During the build-up for tonight’s Shane Mosley v. Floyd Mayweather welterweight PPV spectacle, the reliably verbose Mayweather pronounced himself a superior fighter to Muhammad Ali and Sugar Ray Robinson.  If Floyd meant Ali at this very moment, I’d have to agree with him, but assuming he was referring to the former Cassius Clay in his prime, The Guardian’s Kevin Mitchell (no relation to the notorious ex-Met/former NL MVP) proposes this is “the sort of hubris that often precedes a fall.”

Mayweather, unbeaten in 40 fights and ungracious in 33 years of living, will discover that, while his own perception of his place in boxing history is exalted, Mosley alone shares with Manny Pacquiao the ability to stretch him to the limit. It is a place he has rarely been.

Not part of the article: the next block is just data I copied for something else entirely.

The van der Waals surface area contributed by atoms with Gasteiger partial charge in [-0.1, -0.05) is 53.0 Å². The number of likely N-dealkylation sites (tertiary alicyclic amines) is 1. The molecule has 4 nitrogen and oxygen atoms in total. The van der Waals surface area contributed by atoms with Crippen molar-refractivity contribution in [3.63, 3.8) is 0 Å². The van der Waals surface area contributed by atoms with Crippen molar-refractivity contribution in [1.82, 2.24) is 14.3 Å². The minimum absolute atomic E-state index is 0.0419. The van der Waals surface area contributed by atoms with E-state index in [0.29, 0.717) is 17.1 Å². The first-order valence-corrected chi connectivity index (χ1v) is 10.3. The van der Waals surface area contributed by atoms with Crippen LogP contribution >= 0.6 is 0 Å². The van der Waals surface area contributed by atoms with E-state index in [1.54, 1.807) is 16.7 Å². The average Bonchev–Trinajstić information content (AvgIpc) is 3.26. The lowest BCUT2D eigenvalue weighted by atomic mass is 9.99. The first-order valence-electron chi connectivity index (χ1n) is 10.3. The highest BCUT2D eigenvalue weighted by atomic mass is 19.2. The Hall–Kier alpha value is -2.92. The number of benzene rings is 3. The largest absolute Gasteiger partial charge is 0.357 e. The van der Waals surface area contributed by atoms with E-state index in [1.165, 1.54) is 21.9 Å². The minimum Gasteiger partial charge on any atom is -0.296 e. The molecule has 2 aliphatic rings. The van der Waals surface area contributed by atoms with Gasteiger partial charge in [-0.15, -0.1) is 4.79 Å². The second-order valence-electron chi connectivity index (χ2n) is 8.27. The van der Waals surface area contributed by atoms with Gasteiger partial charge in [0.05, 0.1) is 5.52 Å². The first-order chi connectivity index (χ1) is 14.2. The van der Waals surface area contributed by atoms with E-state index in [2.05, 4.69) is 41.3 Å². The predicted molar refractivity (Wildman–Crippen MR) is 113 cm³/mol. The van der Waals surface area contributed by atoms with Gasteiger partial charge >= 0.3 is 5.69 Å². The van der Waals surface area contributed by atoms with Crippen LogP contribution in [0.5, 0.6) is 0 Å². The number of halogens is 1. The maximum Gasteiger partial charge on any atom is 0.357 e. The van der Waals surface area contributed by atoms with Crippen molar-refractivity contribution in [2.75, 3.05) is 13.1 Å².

Mosley, in defeat, will give Floyd’s ego and his skills a nightmare examination over the whole 12 rounds. He might even put him down “ and that would raise an almighty cheer, near and far. Mayweather ought to be humbled by the experience.

For too long, however, “Money May” has treated boxing as a fiefdom rather than a place of work. He has little respect for other fighters, even those near to him in ability. And respect is the first virtue a young boxer learns when he walks into a gym. Without that perspective, a boxer at any level is drawn into habits and thinking that lead to destruction: over-confidence; arrogance; laziness. Nobody is immune.